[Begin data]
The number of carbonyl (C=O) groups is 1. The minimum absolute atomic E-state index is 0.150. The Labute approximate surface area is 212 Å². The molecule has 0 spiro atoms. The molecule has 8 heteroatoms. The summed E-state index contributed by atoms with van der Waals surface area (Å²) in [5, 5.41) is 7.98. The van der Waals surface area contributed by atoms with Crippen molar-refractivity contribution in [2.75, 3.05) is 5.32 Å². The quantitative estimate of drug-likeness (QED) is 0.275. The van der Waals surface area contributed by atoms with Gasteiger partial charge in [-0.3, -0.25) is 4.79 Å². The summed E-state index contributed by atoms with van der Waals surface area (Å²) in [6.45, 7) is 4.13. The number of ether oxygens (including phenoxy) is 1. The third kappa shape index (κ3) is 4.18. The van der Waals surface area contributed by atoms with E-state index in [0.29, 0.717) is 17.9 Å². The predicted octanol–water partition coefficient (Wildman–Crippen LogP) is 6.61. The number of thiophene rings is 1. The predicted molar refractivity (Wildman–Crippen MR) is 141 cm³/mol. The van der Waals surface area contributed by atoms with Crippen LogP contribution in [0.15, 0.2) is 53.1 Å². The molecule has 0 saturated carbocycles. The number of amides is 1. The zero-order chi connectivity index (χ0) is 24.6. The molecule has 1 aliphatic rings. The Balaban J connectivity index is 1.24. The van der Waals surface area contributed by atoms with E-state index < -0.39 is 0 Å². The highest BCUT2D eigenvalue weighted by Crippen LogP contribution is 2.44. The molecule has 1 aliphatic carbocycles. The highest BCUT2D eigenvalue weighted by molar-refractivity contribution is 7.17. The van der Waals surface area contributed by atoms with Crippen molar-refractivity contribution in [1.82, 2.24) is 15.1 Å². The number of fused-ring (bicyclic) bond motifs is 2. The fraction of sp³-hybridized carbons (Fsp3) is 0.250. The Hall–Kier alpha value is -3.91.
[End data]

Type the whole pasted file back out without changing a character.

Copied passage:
The number of carbonyl (C=O) groups is 1. The minimum absolute atomic E-state index is 0.150. The Labute approximate surface area is 212 Å². The molecule has 0 spiro atoms. The molecule has 8 heteroatoms. The summed E-state index contributed by atoms with van der Waals surface area (Å²) in [5, 5.41) is 7.98. The van der Waals surface area contributed by atoms with Crippen molar-refractivity contribution in [2.75, 3.05) is 5.32 Å². The quantitative estimate of drug-likeness (QED) is 0.275. The van der Waals surface area contributed by atoms with Gasteiger partial charge in [-0.3, -0.25) is 4.79 Å². The summed E-state index contributed by atoms with van der Waals surface area (Å²) in [6.45, 7) is 4.13. The number of ether oxygens (including phenoxy) is 1. The third kappa shape index (κ3) is 4.18. The van der Waals surface area contributed by atoms with E-state index in [0.29, 0.717) is 17.9 Å². The predicted octanol–water partition coefficient (Wildman–Crippen LogP) is 6.61. The number of thiophene rings is 1. The predicted molar refractivity (Wildman–Crippen MR) is 141 cm³/mol. The van der Waals surface area contributed by atoms with Crippen LogP contribution in [0.15, 0.2) is 53.1 Å². The molecule has 0 saturated carbocycles. The number of amides is 1. The zero-order chi connectivity index (χ0) is 24.6. The molecule has 1 aliphatic rings. The Balaban J connectivity index is 1.24. The van der Waals surface area contributed by atoms with E-state index < -0.39 is 0 Å². The highest BCUT2D eigenvalue weighted by Crippen LogP contribution is 2.44. The molecule has 1 aliphatic carbocycles. The highest BCUT2D eigenvalue weighted by molar-refractivity contribution is 7.17. The van der Waals surface area contributed by atoms with Crippen molar-refractivity contribution in [1.82, 2.24) is 15.1 Å². The number of fused-ring (bicyclic) bond motifs is 2. The fraction of sp³-hybridized carbons (Fsp3) is 0.250. The Hall–Kier alpha value is -3.91.